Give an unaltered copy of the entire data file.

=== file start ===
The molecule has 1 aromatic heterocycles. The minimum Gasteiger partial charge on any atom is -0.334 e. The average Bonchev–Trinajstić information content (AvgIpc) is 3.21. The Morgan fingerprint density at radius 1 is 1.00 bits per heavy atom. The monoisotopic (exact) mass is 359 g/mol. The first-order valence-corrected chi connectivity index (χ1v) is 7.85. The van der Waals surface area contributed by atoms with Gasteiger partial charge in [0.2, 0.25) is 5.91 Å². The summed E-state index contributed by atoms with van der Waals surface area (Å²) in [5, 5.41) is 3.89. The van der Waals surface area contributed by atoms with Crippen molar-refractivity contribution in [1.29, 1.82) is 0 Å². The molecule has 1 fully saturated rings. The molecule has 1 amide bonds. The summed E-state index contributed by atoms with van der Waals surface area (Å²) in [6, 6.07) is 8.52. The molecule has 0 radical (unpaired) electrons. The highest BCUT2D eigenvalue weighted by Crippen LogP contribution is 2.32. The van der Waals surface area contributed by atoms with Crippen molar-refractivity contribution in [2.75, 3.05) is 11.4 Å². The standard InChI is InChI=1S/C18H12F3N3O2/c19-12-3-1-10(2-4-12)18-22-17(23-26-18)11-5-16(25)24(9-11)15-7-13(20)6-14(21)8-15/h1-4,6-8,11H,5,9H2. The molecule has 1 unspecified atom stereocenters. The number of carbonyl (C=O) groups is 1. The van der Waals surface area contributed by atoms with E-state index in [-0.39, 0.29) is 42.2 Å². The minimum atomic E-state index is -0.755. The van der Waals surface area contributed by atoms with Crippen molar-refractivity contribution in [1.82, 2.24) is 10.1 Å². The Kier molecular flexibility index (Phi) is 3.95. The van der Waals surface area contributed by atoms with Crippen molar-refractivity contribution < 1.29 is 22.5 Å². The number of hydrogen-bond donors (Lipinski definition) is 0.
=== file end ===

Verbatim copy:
The molecule has 1 aromatic heterocycles. The minimum Gasteiger partial charge on any atom is -0.334 e. The average Bonchev–Trinajstić information content (AvgIpc) is 3.21. The Morgan fingerprint density at radius 1 is 1.00 bits per heavy atom. The monoisotopic (exact) mass is 359 g/mol. The first-order valence-corrected chi connectivity index (χ1v) is 7.85. The van der Waals surface area contributed by atoms with Gasteiger partial charge in [0.2, 0.25) is 5.91 Å². The summed E-state index contributed by atoms with van der Waals surface area (Å²) in [5, 5.41) is 3.89. The van der Waals surface area contributed by atoms with Crippen molar-refractivity contribution in [1.29, 1.82) is 0 Å². The molecule has 1 fully saturated rings. The molecule has 1 amide bonds. The summed E-state index contributed by atoms with van der Waals surface area (Å²) in [6, 6.07) is 8.52. The molecule has 0 radical (unpaired) electrons. The highest BCUT2D eigenvalue weighted by Crippen LogP contribution is 2.32. The van der Waals surface area contributed by atoms with Crippen molar-refractivity contribution in [2.75, 3.05) is 11.4 Å². The standard InChI is InChI=1S/C18H12F3N3O2/c19-12-3-1-10(2-4-12)18-22-17(23-26-18)11-5-16(25)24(9-11)15-7-13(20)6-14(21)8-15/h1-4,6-8,11H,5,9H2. The molecule has 1 unspecified atom stereocenters. The number of carbonyl (C=O) groups is 1. The van der Waals surface area contributed by atoms with E-state index in [-0.39, 0.29) is 42.2 Å². The minimum atomic E-state index is -0.755. The van der Waals surface area contributed by atoms with Crippen molar-refractivity contribution in [1.82, 2.24) is 10.1 Å². The Kier molecular flexibility index (Phi) is 3.95. The van der Waals surface area contributed by atoms with Crippen molar-refractivity contribution < 1.29 is 22.5 Å². The number of hydrogen-bond donors (Lipinski definition) is 0.